“You Never Give Me Your Money”—Royalties are Critical but Complicated

There has been a great deal of publicity around royalties involved with the shale gas—stories of instant millionaires (or “shaleionaires,” as 60 Minutes called them in 2010), stories of producers reducing or even eliminating some royalty payments as the vast oversupply of natural gas took hold in the last couple of years, stories of long, excruciating negotiations to reach a royalty/lease agreement, only to find out that the seller’s side of the table didn’t actually contain the owner of the rights, and stories of neighbors turning on each other when they got radically different deals based on timing or whom they were dealing with, and so on.   Unless you have been directly involved in leasing and royalty work, a lot of it can be confusing.  So today we begin a blog series to illuminate the world of mineral rights, oil & gas leases and royalties.

In this world it seems like there are lots of arguments in both directions from both sides of every issue.  What we’d like to do here is simply get to the factual fundamentals and explain the basics:  How do mineral leases work, what are royalties, why are they important, who pays whom for what, and what are some of the issues that are coming up these days? To that end, what follows is a description of the players and commercial processes involved in natural gas development and production, especially in the era of shale gas.   Many of the same players and processes are involved in the development and production of shale oil, but most of our emphasis is on gas to keep things reasonably simple.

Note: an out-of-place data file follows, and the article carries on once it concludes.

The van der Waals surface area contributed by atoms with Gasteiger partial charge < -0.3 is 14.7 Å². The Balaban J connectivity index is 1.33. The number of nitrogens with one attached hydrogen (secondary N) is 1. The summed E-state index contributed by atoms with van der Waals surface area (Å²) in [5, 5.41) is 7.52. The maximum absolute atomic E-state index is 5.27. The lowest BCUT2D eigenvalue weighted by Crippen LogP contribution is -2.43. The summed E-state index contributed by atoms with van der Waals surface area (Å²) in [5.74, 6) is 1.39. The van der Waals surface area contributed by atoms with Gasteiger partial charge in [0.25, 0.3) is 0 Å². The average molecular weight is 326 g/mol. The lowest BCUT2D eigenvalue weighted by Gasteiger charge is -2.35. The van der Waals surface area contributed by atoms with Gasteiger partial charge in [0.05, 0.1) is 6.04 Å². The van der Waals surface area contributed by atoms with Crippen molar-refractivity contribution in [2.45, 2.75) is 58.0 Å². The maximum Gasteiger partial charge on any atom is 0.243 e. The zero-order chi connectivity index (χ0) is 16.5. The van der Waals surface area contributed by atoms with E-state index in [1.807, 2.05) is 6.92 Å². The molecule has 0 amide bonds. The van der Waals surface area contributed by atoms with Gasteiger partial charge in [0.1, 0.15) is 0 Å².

Everyone knows that to get gas or oil out of the ground, a producer drills a well—and as has been publicized a lot recently, if the target is shale, that well goes down and then sideways, often passing under the property of multiple owners (see Tales of the Tight Sand Laterals).  The “producer” usually has joint investors in the well, and the property owners can also have a piece of the action.  So let’s look at who they are and how the commercial transaction works.

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